The Vizsla has an exceptional nose that has been compared to some of the best tracking abilities across all breeds which adds to their hunting and sporting abilities.

Game such as deer will be scented with the nose until its position is located at which time the Vizsla will lock on point. If the deer breaks the Vizsla will be more likely to chase only for a short distance, whereby he will look back to the owner as if to say "Come on, it went this way!". This way of hunting is a characteristic of the breed in that anything the Vizsla does is in partnership with the owner as a team. Of course chasing should be discouraged. The Vizsla will always be aware of the owner as the other member of the hunting team, preferring to hunt with the owner rather than race off on its own.

As well as their versatility in work, the Vizsla is bred to be a true family dog - enjoying the company of both people and other animals. Their devotion to their people means that they are usually very easy to train as they have a high desire to please. They are very rarely aggressive but have a good solid bark and stance that will make an intruder beware. And they have been known to protect their beloved owners in dire need.

The medium size and short hair of the Hungarian Vizsla makes them an 'easy care' option in the grooming area - although they benefit from a regular rub down and often need their nails kept trimmed.


While the Hungarian Vizsla may be 'easy care' in grooming, it is the extreme opposite in exercise and amusement. People can be unprepared for the energy levels and intelligence of a Hungarian Vizsla. Also the need for a Vizsla to be a full part of the family not always allowed for. If the Vizsla is bored due to lack of work, exercise and/or time with the family, you are likely to find them thinking up mischief of their own. This is not a dog for someone who wants a part time pet or hunter and is going to kennel them or shut them outside and away from the family for the major part of the day. Often referred to as a Velcro Dog, they expect to be part of the family and will not amuse or exercise themselves if left alone outside. This dog is not for the sedentary owner and does require lots of exercise and activities.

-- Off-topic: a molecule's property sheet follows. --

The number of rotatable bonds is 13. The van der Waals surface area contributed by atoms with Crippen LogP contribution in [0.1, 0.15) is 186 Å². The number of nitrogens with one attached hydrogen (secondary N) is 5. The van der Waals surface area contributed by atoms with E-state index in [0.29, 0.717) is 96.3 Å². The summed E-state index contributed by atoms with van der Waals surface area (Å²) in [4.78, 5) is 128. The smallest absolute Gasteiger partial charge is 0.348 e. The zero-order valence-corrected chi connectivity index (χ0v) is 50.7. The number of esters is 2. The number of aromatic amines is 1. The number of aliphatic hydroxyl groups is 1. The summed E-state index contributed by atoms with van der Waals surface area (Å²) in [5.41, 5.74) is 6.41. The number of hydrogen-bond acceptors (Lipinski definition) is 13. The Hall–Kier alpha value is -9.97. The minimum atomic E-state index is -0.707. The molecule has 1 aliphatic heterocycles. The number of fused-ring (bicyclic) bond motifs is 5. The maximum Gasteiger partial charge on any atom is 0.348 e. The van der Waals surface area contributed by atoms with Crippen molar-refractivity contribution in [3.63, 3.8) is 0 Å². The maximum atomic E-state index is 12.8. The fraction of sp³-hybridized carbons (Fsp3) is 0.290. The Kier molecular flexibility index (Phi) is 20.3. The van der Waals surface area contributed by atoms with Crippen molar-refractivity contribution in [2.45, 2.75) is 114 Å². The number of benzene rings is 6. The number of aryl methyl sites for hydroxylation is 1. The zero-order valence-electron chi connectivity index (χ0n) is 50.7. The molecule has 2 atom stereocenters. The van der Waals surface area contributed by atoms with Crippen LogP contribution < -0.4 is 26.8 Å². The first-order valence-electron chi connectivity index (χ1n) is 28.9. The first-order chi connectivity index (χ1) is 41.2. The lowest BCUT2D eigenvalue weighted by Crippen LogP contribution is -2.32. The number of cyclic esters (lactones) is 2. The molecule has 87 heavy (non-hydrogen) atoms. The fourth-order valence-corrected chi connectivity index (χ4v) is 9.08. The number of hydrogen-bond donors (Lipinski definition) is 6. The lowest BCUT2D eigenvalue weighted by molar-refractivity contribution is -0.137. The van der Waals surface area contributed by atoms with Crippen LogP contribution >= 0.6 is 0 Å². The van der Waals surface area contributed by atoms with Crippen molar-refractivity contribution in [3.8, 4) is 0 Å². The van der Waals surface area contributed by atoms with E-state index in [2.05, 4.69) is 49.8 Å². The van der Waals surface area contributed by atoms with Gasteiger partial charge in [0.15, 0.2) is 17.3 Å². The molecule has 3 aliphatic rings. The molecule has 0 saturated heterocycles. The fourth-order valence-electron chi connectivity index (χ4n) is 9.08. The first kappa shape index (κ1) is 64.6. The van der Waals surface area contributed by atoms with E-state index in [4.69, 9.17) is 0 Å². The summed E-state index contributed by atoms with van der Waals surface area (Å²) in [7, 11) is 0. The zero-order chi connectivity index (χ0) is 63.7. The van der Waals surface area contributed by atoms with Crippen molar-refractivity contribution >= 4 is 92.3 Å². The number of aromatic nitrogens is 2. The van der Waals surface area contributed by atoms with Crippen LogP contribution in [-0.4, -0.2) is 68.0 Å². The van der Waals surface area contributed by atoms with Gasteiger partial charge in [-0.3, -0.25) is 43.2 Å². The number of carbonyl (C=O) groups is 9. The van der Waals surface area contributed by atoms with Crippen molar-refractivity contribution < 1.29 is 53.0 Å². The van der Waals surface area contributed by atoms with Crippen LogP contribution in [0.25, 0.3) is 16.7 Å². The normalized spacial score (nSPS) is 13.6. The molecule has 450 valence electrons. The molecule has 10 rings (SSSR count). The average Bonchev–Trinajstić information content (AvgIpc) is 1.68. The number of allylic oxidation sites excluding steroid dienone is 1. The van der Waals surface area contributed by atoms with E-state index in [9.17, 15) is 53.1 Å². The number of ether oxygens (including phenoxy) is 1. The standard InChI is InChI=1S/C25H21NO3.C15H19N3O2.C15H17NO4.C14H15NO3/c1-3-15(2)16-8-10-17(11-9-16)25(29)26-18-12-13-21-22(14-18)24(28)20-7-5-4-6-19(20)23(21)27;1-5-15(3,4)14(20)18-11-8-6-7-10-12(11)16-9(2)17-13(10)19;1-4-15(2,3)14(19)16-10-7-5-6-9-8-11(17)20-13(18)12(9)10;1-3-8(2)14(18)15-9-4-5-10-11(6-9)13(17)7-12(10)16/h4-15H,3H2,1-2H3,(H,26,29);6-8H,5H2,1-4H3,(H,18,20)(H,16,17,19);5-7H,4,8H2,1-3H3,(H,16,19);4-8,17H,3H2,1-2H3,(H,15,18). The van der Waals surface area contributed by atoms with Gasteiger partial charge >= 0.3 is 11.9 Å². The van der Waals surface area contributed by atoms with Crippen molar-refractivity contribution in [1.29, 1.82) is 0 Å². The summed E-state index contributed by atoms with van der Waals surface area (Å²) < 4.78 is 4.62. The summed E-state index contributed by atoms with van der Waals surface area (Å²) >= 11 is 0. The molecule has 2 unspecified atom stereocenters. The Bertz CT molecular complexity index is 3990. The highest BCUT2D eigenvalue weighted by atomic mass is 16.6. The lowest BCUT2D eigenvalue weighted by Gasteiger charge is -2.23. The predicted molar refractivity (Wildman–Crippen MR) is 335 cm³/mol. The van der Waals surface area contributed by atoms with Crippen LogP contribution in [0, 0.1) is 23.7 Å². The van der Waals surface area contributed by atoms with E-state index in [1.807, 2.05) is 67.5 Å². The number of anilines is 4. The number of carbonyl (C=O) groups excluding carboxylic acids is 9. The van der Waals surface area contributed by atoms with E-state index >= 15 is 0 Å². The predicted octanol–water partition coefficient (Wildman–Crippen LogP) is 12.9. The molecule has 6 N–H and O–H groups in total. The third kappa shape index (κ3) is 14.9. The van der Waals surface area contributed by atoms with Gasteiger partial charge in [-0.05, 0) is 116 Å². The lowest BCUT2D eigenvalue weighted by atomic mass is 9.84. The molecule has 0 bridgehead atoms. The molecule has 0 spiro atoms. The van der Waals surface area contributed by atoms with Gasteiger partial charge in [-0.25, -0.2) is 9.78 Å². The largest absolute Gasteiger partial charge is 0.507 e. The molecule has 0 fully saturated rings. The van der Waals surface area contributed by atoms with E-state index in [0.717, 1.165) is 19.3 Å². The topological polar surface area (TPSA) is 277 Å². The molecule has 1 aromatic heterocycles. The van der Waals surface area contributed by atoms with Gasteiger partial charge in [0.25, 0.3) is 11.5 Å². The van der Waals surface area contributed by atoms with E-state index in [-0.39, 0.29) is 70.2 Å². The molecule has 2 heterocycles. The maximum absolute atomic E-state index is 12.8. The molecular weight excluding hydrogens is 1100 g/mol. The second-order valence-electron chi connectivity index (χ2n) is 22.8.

Ideally, because of their need for large amounts of exercise, Vizslak (the plural for Vizsla) like to live somewhere with lots of space. But they will be happy living in town as long as they are an integral part of the family and are still getting good exercise and activities that stimulate their intelligence and instincts.

A Hungarian Vizsla will expect to be part of the family including sharing the house with it's family. Normally they interact very well with any other animals in the house and most Vizslas seem to love children.

Further sources of information

Books (borrow from your local library, buy in a bookstore; or buy on the web from http://www.dogwise.com or amazon.com (go to http://trader.co.nz/vizsla/books.htm to access Amazon.com))
Art of Raising a Puppy by Monks of New Skete (also has an accompanying audiotape)
Child proofing Your Dog by Brian Kilcommons
Culture Clash by Jean Donaldson
Dog Training for Kids by Carol Lea Benjamin
Mother Knows Best: The Natural Way to Train Your Dog by Carol Lea Benjamin
Perfect Puppy by Gwen Bailey
Sirius Puppy Training by Ian Dunbar (also has an accompanying videotape)
Versatile Vizsla by Marion Coffman

The Vizsla by B. C. Boggs

NZ Versatile Hunting Dog Trials Association
NZ Vizsla Newzsletter (archives): http://trader.co.nz/vizsla
Ingle and Mead's Vizsla Encyclopaedia: http://www.vizsladogs.com
Vizsla Web-Ring: http:// www.blayne.com
New Zealand Kennel Club: http://nzkc.org.nz

Facebook page of interest

Vizslas are a wonderful breed, but they are not for everyone. Take the time to research thoroughly before buying a puppy. Take the time to find a responsible, concerned breeder. You will find that it is time well spent.

You are welcome to contact me for further discussion if you wish:

Jenny Hawthorn barat@vizsla.co.nz

Barat Vizslas - where the showdogs hunt, the hunting dogs show and they all are family members who lounge on the sofa!





Cell Ph 027 4487-866